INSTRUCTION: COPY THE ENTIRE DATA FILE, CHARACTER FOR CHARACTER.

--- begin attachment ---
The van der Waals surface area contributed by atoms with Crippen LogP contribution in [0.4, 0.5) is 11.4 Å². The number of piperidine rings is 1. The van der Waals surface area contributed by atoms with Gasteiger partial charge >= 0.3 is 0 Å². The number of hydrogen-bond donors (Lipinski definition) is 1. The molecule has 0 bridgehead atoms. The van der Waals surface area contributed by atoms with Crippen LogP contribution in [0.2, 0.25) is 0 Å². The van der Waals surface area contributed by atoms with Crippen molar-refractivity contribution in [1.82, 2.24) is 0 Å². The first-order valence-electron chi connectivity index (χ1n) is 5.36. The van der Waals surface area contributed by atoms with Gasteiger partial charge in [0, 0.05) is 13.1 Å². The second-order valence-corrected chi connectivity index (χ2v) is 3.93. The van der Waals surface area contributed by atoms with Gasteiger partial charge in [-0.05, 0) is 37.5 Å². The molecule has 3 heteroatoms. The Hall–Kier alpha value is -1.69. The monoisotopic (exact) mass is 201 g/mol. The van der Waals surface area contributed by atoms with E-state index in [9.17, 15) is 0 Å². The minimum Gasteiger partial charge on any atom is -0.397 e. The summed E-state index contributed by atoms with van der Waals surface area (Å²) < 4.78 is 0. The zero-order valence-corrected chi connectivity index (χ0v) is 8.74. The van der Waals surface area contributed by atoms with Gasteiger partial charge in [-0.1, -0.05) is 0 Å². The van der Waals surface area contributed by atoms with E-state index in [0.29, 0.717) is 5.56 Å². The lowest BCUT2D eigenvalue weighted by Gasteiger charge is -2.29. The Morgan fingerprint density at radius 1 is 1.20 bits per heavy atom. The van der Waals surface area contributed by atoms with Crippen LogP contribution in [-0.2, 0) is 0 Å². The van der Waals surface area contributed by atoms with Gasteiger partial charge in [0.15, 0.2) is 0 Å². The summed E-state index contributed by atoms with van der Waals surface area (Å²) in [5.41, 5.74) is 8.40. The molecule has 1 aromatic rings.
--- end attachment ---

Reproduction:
The van der Waals surface area contributed by atoms with Crippen LogP contribution in [0.4, 0.5) is 11.4 Å². The number of piperidine rings is 1. The van der Waals surface area contributed by atoms with Gasteiger partial charge >= 0.3 is 0 Å². The number of hydrogen-bond donors (Lipinski definition) is 1. The molecule has 0 bridgehead atoms. The van der Waals surface area contributed by atoms with Crippen LogP contribution in [0.2, 0.25) is 0 Å². The van der Waals surface area contributed by atoms with Crippen molar-refractivity contribution in [1.82, 2.24) is 0 Å². The first-order valence-electron chi connectivity index (χ1n) is 5.36. The van der Waals surface area contributed by atoms with Gasteiger partial charge in [0, 0.05) is 13.1 Å². The second-order valence-corrected chi connectivity index (χ2v) is 3.93. The van der Waals surface area contributed by atoms with Gasteiger partial charge in [-0.05, 0) is 37.5 Å². The molecule has 3 heteroatoms. The Hall–Kier alpha value is -1.69. The monoisotopic (exact) mass is 201 g/mol. The van der Waals surface area contributed by atoms with E-state index in [9.17, 15) is 0 Å². The minimum Gasteiger partial charge on any atom is -0.397 e. The summed E-state index contributed by atoms with van der Waals surface area (Å²) < 4.78 is 0. The zero-order valence-corrected chi connectivity index (χ0v) is 8.74. The van der Waals surface area contributed by atoms with Gasteiger partial charge in [-0.1, -0.05) is 0 Å². The van der Waals surface area contributed by atoms with E-state index in [0.29, 0.717) is 5.56 Å². The lowest BCUT2D eigenvalue weighted by Gasteiger charge is -2.29. The Morgan fingerprint density at radius 1 is 1.20 bits per heavy atom. The van der Waals surface area contributed by atoms with Crippen LogP contribution in [-0.2, 0) is 0 Å². The van der Waals surface area contributed by atoms with Gasteiger partial charge in [0.15, 0.2) is 0 Å². The summed E-state index contributed by atoms with van der Waals surface area (Å²) in [5.41, 5.74) is 8.40. The molecule has 1 aromatic rings.